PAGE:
Calla lilies produce large, attractive leaves and colorful, trumpet-shape flowers. They grow from a bulb-like root storage system called a rhizome, which stores nutrients. New plants grow from pieces of the rhizome. As a tropical plant, callas prefer warm climates and do not tolerate frost, so they aren’t suitable for year-round growing except in warm, mild climates. Instead of planting them outdoors where they may fall victim to cold, consider planting and growing calla lilies indoors.
Fill a 5- to 6-inch diameter pot one-third full with a well-drained potting soil. Use a pot that has at least one drainage hole on the bottom so water doesn’t collect in the bottom portion of the soil.
Set a calla rhizome on top the potting mix. Add or remove soil from under the rhizome until its top sits about 2 inches below the rim of the pot.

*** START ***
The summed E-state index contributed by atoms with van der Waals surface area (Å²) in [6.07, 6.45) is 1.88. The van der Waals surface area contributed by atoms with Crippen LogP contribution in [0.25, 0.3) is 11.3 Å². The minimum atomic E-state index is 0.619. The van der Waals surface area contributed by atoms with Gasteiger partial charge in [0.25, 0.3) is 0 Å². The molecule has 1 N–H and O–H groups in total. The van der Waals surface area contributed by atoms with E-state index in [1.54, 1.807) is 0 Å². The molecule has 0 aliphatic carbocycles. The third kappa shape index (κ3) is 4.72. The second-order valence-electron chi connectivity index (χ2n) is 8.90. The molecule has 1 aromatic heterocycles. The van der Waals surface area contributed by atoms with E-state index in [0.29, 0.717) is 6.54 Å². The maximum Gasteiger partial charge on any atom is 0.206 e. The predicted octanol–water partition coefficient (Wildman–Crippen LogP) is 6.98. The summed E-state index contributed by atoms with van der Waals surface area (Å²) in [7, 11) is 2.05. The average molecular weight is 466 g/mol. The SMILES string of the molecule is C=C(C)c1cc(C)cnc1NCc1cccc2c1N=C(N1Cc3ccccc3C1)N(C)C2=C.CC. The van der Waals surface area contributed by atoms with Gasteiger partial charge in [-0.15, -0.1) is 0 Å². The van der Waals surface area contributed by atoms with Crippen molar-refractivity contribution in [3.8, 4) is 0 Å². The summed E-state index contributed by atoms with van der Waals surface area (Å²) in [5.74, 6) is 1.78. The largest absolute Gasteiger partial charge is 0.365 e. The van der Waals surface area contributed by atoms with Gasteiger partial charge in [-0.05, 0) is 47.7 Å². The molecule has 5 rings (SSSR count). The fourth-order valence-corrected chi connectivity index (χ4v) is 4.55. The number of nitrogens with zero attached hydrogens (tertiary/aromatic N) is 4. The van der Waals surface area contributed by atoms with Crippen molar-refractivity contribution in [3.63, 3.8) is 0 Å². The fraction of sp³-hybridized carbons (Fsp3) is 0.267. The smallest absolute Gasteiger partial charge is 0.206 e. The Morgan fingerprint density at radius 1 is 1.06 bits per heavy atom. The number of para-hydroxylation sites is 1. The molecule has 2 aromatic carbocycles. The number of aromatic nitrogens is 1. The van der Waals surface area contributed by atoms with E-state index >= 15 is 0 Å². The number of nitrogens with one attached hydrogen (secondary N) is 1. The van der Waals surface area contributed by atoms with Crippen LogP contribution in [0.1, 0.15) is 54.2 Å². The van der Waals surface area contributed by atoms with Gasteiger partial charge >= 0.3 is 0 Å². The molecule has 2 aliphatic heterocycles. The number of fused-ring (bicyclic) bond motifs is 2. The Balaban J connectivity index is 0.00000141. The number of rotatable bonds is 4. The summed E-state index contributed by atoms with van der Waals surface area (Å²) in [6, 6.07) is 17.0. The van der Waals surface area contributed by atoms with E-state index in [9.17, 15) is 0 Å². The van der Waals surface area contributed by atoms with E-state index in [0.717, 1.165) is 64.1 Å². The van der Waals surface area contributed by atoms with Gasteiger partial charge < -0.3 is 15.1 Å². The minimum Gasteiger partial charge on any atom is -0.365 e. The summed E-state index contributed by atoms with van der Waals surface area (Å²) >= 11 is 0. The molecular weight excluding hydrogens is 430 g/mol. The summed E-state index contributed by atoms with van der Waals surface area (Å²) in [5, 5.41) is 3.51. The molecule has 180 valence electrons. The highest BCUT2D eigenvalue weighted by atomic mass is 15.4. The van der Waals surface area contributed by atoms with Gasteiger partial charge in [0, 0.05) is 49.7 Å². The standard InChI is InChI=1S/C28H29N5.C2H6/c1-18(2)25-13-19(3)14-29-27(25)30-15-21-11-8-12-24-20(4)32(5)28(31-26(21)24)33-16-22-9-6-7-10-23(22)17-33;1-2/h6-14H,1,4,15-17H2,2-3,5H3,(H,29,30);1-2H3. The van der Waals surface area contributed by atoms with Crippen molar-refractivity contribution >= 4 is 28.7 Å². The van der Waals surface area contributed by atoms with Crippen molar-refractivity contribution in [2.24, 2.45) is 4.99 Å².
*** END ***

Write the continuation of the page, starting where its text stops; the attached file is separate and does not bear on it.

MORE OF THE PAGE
Cover the rhizome with soil until the top of the rhizome sits 1 inch beneath the soil surface.
Water the soil until the excess begins to drain from the bottom of the pot. Set the pot in a south-facing window that receives full sunlight throughout the day.
Water the soil when the surface begins to feel dry to the touch. Fertilize once every two weeks with a soluble, balanced houseplant fertilizer in the spring and summer months. Apply the fertilizer at the rate recommended on the package label.
Set pots of calla lilies outside in a sunny area in the summer for outdoor color, if desired.
All parts of the calla plant are toxic if ingested.